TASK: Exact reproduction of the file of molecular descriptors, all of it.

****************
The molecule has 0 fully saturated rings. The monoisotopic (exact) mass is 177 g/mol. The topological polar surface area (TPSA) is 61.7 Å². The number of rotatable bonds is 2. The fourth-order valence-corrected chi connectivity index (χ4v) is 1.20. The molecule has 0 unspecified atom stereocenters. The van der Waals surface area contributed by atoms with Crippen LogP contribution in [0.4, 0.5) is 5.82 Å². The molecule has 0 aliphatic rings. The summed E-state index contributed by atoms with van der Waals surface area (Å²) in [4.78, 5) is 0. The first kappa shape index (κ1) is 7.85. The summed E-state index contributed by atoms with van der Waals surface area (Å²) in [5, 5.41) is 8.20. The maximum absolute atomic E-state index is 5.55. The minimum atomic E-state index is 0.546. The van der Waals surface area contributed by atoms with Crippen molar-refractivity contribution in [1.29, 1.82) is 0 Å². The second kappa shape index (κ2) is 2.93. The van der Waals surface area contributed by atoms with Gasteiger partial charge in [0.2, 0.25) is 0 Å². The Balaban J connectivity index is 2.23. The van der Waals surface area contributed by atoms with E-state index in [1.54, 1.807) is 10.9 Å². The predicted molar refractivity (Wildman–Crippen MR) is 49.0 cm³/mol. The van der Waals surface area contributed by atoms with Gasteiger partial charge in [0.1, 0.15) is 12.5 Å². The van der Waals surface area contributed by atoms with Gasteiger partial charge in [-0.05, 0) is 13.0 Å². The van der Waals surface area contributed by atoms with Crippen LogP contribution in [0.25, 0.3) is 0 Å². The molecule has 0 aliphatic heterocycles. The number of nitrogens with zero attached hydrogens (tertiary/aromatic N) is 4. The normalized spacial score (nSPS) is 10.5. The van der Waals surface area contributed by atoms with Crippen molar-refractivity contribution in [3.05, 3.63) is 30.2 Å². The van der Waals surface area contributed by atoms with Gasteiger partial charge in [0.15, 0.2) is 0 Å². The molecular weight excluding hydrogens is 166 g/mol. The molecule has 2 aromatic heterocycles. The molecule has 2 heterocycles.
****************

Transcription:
The molecule has 0 fully saturated rings. The monoisotopic (exact) mass is 177 g/mol. The topological polar surface area (TPSA) is 61.7 Å². The number of rotatable bonds is 2. The fourth-order valence-corrected chi connectivity index (χ4v) is 1.20. The molecule has 0 unspecified atom stereocenters. The van der Waals surface area contributed by atoms with Crippen LogP contribution in [0.4, 0.5) is 5.82 Å². The molecule has 0 aliphatic rings. The summed E-state index contributed by atoms with van der Waals surface area (Å²) in [4.78, 5) is 0. The first kappa shape index (κ1) is 7.85. The summed E-state index contributed by atoms with van der Waals surface area (Å²) in [5, 5.41) is 8.20. The maximum absolute atomic E-state index is 5.55. The minimum atomic E-state index is 0.546. The van der Waals surface area contributed by atoms with Crippen molar-refractivity contribution in [1.29, 1.82) is 0 Å². The second kappa shape index (κ2) is 2.93. The van der Waals surface area contributed by atoms with Gasteiger partial charge in [0.2, 0.25) is 0 Å². The Balaban J connectivity index is 2.23. The van der Waals surface area contributed by atoms with E-state index in [1.54, 1.807) is 10.9 Å². The predicted molar refractivity (Wildman–Crippen MR) is 49.0 cm³/mol. The van der Waals surface area contributed by atoms with Gasteiger partial charge in [0.1, 0.15) is 12.5 Å². The van der Waals surface area contributed by atoms with Gasteiger partial charge in [-0.05, 0) is 13.0 Å². The van der Waals surface area contributed by atoms with Crippen LogP contribution in [0.25, 0.3) is 0 Å². The molecule has 0 aliphatic heterocycles. The number of nitrogens with zero attached hydrogens (tertiary/aromatic N) is 4. The normalized spacial score (nSPS) is 10.5. The van der Waals surface area contributed by atoms with Crippen molar-refractivity contribution in [3.05, 3.63) is 30.2 Å². The van der Waals surface area contributed by atoms with Gasteiger partial charge in [0.15, 0.2) is 0 Å². The molecular weight excluding hydrogens is 166 g/mol. The molecule has 2 aromatic heterocycles. The molecule has 2 heterocycles.